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Will the enterprise market spend significant IT budget on Windows Vista in 2007?



M&A: A Look at the Year Ahead

By Ken Bender, Managing Director, and Allen Cinzori, Vice President - Software Equity Group, LLC

Buoyed by the flurry of mega-deals in the closing weeks of 2004, some industry pundits have declared the three-year M&A drought over. A highly respected dealmaker with a usually conservative outlook enthusiastically declared "an M&A boom in 2005".

Respected analysts pointed to the multi-billion dollar transactions, rich and hungry lending markets, sustained GDP growth and improved corporate balance sheets as spelling “the end of the recession-era markets for M&A.”

Insightful Prognostication or Irrational Exuberance
By most measures, 2004 was a pretty good year for mergers and acquisitions. Overall U.S. deal activity rose some 15% and deal spending surged almost 44%, the best overall performance since the heady days of 2000. European dealmakers faired similarly, with a 6% increase in deal activity and a 43.5% gain in aggregate purchase price.

In the software sector, 2004 North American M&A deal volume increased 23% over 2003, but remember 2003 got off to a slow start and ramped in 2H03. Quarterly software M&A deal volume has been essentially flat for the past seven consecutive quarters (Figure 1). Software M&A valuations, however, improved quarter-over-quarter for six consecutive quarters, reached 2.9x in 2Q04, swooned in the summer to 1.7x, and remained anemic through late Fall (Figure 2).

December 2004 was the busiest deal month in history, with more than $283 billion in mergers and acquisitions worldwide. End-of-year mega-deals proliferated across industry sectors and included JP Morgan Chase / Bank One ($57.6 billion); Sprint / Nextel ($35 billion); and Johnson & Johnson / Guidant ($25 billion) Although the prior eleven months had seen their share of multi-billion dollar deals, the December flurry fueled speculation that 2005 would be the year of the mega-deal.

End-of-year technology and software sector transactions helped stoke the fire. High profile December deals included Symantec / Veritas ($13.5 billion), Oracle / Peoplesoft ($10.3 billion), and Lenovo / IBM PC business ($1.8 billion).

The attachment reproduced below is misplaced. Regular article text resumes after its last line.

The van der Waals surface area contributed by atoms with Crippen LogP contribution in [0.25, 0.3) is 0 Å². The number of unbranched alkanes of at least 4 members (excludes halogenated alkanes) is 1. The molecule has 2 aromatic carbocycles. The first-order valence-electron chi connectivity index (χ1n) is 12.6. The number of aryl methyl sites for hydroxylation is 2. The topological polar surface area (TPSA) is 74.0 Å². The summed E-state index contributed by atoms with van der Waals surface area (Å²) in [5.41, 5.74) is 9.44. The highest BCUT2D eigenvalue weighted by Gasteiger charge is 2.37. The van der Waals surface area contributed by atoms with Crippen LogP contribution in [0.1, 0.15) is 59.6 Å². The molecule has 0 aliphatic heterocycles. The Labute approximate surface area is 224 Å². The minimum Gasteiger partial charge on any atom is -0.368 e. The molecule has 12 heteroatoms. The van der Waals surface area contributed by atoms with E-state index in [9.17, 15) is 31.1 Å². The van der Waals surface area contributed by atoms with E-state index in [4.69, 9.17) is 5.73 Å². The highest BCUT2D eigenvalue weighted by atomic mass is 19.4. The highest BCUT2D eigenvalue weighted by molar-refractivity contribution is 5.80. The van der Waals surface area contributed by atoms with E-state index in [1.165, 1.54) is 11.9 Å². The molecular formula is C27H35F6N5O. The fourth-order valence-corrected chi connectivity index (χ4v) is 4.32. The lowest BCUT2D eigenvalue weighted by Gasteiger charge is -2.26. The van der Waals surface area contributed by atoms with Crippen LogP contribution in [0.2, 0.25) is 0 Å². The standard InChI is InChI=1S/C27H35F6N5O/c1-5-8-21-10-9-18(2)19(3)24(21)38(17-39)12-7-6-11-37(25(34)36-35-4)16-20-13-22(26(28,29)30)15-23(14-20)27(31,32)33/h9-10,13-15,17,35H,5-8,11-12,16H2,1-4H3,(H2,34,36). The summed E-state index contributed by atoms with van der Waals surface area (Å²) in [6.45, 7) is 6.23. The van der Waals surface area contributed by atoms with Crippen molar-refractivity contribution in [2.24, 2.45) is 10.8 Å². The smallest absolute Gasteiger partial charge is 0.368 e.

What does 2004, and specifically December 2004, portend for the software industry in 2005? Are the key M&A indicators positive or negative? Will the pace of consolidation quicken? Will mega-deals proliferate? Will 2005 represent a return to the M&A boom days? Yes, no, and perhaps.

We’ve long maintained a cause and effect relationship between enterprise IT spending and software industry M&A activity and valuations. When enterprise customers freely spend IT dollars in a quest for productivity improvement and competitive advantage, public software companies are compelled to seek out and acquire new technologies and products in their own quest for competitive differentiation and incremental revenue. Some 2005 IT spending surveys are predicting a tech spending boom, based on the number of companies expecting to increase their IT budgets. The better measure, in our view, is the amount of the IT budget increase, which we believe will be modest. As a result, we’re more comfortable with the more conservative surveys of Goldman Sachs which project a moderate 3.9% increase in 2005 tech spending, and an even more modest 3.7% increase in technology capital budgets. The top CIO spending priorities, according to the GS survey, are illustrated in Figure 3. We anticipate spending patterns will continue to be erratic, with a 2004-like summer decline and a fourth quarter budget sweep / uptick.


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